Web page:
Returning to a gold standard, a monetary system in which currencies are converted into fixed amounts of metal, wouldn’t be feasible because there’s not enough available and it would prevent governments loosening monetary policy, Bernanke said at George Washington University in March 2012.
Central banks’ gold holdings are valued at $1.35 trillion now and totaled $1.9 trillion in September 2011 at prices then. Nations will buy more than another 500 tons by 2018, Morgan Stanley says. Their appetite contrasts with investors who cut the value of holdings in ETPs by 43% this year to $81.4 billion, data compiled by Bloomberg show.
The most recent central-bank buying began less than a year before Soros called bullion the “ultimate asset bubble” in January 2010. The 83-year-old sold his entire stake in the SPDR Gold Trust, the biggest gold-backed ETP, in the second quarter. Paulson cut his company’s stake by 53% in the period.
Venezuela holds 67% of its reserves in gold, the most among emerging-market countries, compared with less than 9% for Russia. While Russia’s central bank will continue buying, the pace may vary, former First Deputy Chairman Alexei Ulyukayev said in January. Bullion’s fluctuations failed to change the bank’s view on the role of gold in reserves, former Bank Rossii Chairman Sergey Ignatiev said in June.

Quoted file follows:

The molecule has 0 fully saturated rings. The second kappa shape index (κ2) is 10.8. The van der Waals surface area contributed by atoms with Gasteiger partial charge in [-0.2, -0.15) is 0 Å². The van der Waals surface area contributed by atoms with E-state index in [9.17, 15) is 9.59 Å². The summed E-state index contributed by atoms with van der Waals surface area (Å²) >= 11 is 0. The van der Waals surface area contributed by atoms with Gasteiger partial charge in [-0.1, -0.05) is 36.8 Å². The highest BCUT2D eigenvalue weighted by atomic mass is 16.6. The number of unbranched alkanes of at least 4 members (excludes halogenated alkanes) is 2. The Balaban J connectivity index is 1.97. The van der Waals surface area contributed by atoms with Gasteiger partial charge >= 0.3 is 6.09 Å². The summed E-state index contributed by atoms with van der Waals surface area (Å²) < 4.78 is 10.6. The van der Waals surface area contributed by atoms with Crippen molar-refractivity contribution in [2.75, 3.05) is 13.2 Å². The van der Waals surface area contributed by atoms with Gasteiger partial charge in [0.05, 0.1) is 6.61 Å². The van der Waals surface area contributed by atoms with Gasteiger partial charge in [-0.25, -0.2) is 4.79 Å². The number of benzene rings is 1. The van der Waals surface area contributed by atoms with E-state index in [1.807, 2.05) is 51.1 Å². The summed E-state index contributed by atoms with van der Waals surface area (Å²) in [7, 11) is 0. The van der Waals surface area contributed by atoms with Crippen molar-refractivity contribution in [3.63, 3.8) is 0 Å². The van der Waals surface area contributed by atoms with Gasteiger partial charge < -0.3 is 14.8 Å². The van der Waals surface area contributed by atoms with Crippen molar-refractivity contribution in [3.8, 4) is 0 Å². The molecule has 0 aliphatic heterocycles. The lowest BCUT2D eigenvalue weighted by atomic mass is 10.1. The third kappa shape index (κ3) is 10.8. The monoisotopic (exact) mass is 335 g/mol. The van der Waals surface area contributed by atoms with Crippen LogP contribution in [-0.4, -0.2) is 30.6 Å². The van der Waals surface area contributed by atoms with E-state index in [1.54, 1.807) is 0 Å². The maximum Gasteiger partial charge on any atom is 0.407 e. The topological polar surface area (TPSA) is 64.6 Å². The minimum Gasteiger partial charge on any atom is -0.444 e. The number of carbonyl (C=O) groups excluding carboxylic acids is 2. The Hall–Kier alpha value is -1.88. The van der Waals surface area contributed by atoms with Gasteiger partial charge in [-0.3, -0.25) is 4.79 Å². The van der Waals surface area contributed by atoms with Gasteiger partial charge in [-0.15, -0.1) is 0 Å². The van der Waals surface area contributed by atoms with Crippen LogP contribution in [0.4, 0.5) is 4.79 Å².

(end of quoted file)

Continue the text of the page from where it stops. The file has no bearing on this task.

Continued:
“There’s been a perception that they are a contrary indicator when they buy and sell, but they’re not traders,” said Quincy Krosby, a market strategist for Newark, New Jersey- based Prudential Financial Inc., which oversees more than $1 trillion of assets. “Some central bankers have come to see gold as an alternative currency, certainly as a defense against potential inflationary pressures from the historical deployment of quantitative easing and low rates by global central banks.”